American Family argued, among other things, that the complaint against Boones failed to allege “property damage” as defined by the complaint. American Family reasoned that the only property described in the complaint was “industrial hemp,” which is a product of “cannabis plants” and excluded from the definition of “property damage.” Thus, said American Family, there was no duty to defend because there was no property damage under the Policy.

Boones countered that the complaint did not allege physical damage to cannabis plants but rather harm from the “loss of use of tangible property” in the way of deprivation of the possession of industrial hemp. Boones contended that because the first part of the Policy defines property damage as including “loss of use,” American Family had a duty to defend.

The magistrate was not persuaded by Boones:

The Court reviews the Policy “presuming that words have their plain, ordinary meanings.” The Policy states that: “‘Property damage’ means ‘physical injury’ to tangible property. This includes loss of use.”. Under the plain language, “property damage” is “physical injury.” Given that the two are synonymous under the Policy, “[t]his” refers to both “property damage” and “physical injury” and both include “loss of use.” The Policy further provides: “Property Damage does not mean physical injury to . . . cannabis plants[.]

Because the Policy expressly excludes physical injury to cannabis plants, the Policy excludes “loss of use” of cannabis plants.

Consequently, the magistrate ruled that American Family had no duty to provide Boones a defense in the state-court lawsuit. Boones sought review of the ruling by the district court.

The district court agreed with the magistrate. Boones argued that the policy was ambiguous and must be interpreted in their favor. (This is an argument made by nearly every insured). The court disagreed. Although Oregon interprets insurance contracts against the insurer, said the court, Boones was not entitled to the benefit of that rule unless an ambiguity remained at the end of a three-step analysis. Under Oregon law, a court must:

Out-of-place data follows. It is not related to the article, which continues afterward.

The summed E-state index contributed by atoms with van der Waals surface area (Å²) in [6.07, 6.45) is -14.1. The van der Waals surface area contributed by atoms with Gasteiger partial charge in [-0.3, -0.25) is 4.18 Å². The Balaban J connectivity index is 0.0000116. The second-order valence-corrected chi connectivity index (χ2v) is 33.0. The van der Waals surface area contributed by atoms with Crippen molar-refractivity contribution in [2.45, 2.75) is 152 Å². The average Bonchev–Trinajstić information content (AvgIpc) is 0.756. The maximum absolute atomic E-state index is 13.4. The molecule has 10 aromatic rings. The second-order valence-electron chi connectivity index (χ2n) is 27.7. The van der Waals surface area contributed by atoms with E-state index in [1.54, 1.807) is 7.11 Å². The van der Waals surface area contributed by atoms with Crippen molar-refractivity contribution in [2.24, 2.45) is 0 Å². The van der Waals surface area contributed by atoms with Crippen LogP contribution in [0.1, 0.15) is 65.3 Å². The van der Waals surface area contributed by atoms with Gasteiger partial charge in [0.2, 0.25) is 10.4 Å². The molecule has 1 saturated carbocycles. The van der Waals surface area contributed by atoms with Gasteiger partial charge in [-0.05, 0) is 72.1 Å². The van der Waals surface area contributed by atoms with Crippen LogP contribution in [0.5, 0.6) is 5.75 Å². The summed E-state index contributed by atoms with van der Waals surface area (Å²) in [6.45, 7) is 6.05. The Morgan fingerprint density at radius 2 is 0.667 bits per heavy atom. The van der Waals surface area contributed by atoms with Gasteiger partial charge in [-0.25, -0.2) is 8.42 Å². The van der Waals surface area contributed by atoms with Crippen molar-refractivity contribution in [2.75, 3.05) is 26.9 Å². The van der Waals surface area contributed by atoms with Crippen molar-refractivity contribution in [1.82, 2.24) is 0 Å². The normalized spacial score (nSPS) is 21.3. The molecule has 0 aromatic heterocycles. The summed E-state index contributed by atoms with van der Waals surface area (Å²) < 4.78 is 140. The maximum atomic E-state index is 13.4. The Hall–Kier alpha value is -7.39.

(1) examine the text of the policy to determine whether it is ambiguous, that is, whether it is susceptible to more than one plausible interpretation (2) examine the disputed terms in the broader context of the policy as a whole; and (3) only if ambiguity remains, construe the policy against the drafter.

Boones, ruled the court, did not clear the first step of the analysis because the Policy plainly excluded coverage for loss of use of cannabis plants. So Boones has to carry on in the state-court lawsuit without any expectation that its insurer will pay for its defense or indemnify it from a damages award. And the plaintiffs in the state court cannot count on reaching into the pockets of the insurance company.

We expect coverage lawsuits involving hemp to become more commonplace, just as they are in other industries. My advice to hemp business owners is threefold:

  1. Make sure you have insurance and that you understand what loss(es) the insurance is intended to cover.
  2. Notify of your insurer (and your coverage lawyer) of any potential claim as the failure to do so can often result in a denial of cover.
  3. Retain an experienced coverage lawyer to review the policy and the insurance company’s coverage position and don’t wait long to do it. Your lawyer may convince the insurance company to change its position and save you thousands in defense costs and damages. In the best case scenario, you may not need a coverage action at all.

For more on cannabis insurance, check out the following:

Introduce Yourself: Name, Company, Goals